sat 16/10/2021

Karine Polwart, Birmingham Town Hall Review: Expertly crafted modern folk | reviews, news & interviews

Karine Polwart, Birmingham Town Hall Review: Expertly crafted modern folk

Karine Polwart, Birmingham Town Hall Review: Expertly crafted modern folk

the Karine Polwart Trio return to Brum with a mix of old and new music

With a few extra dates to her rescheduled UK tour, Scottish folk legend Karine Polwart returned to Birmingham Town Hall with some tunes from her latest album – Still as You’re Sleeping, an album of just voice and piano recording with jazz pianist Dave Milligan – plus a mix of earlier material, covers and traditional songs given her own signature twist.

On stage with Polwart for this tour is her brother, guitarist Steven Polwart, and her neighbour and friend, multi-instrumentalist Inge Thomson. Opening with “Ophelia”, from the trio’s 2018 album Laws of Motion, the group at once performed with a great balance and relaxed synergy. “Young Man on a Mountain”, written about Karine and Steven’s grumpy Grandad whose dourness was perhaps a result of his past as a soldier in Italy during the Second World War, featured more unusual and unnerving harmonies. A song with similar themes both musically and literary, “Suitcase” ponders the thoughts and feelings of an old man who’d arrived in the UK as a boy from central Europe via the Kindertransport system. “Tears for Lot’s Wife”, an adaptation of a poem by Russian poet Anna Akhmatova, was more rousing, and jazz influences were abundant in “The Path that Winds Before Us”, taken from Polwart’s new album.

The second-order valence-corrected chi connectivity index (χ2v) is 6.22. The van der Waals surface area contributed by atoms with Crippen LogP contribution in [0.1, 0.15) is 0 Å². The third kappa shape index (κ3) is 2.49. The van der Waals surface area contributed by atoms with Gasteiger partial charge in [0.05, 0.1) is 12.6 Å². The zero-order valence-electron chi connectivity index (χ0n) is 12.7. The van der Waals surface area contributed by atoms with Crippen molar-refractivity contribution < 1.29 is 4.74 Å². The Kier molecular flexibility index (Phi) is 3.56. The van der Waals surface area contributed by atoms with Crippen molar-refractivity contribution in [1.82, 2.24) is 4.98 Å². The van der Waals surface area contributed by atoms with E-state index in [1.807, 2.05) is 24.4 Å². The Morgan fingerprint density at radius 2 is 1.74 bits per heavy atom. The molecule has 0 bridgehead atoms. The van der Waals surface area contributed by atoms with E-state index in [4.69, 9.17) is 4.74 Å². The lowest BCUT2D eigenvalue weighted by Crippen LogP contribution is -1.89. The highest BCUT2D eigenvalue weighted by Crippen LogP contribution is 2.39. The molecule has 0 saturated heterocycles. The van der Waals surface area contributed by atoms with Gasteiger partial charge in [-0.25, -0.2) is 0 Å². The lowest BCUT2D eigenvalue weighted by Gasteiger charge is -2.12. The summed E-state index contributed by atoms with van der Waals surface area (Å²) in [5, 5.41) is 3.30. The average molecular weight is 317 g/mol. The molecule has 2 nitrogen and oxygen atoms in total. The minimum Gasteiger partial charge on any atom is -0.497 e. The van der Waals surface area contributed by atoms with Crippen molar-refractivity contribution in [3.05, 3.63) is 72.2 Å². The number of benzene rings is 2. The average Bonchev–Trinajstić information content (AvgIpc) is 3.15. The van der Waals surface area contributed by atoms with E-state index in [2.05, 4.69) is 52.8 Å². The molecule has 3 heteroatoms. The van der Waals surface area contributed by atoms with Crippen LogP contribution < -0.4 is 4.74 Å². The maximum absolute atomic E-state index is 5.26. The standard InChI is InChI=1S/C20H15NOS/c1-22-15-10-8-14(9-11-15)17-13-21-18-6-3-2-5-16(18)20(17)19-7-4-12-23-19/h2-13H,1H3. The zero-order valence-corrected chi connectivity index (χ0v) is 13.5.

During the second half, Inge Thomson took the spotlight for one of her own tunes: a song inspired by Rachel Carson’s 1962 environmental science book Silent Spring which then ends with a more upbeat jig. Recording herself playing a motif on a low whistle, she looped that sound to accompany her singing, along with other electronics. It’s interesting to see that kind of technology used in such an innovative way and one which is wholly in keeping with and sympathetic to the genre.

“We’re all Leaving” – a song inspired by Charles Darwin and the loss of his 10-year-old daughter Annie - had a beautiful descending guitar part and some gorgeous harmonies, and the trio’s cover of “Video Killed the Radio Star” was sweet, quirky and fun. Ending the set with a triptych of songs about birds, “Follow the Heron” was serene and poignant while Sydney Carter’s “Crow on the Cradle” had a darker nuance, expertly portraying the lyrics’ sense of premonition. An uplifting end to Polwart’s set, “The King of Birds” was cheering and heartfelt, and a timely reminder that we’re at our best when we work together and pool our strengths.

“Follow the Heron” was serene and poignant while Sydney Carter’s “Crow on the Cradle” had a darker nuance

rating

Editor Rating: 
4
Average: 4 (1 vote)

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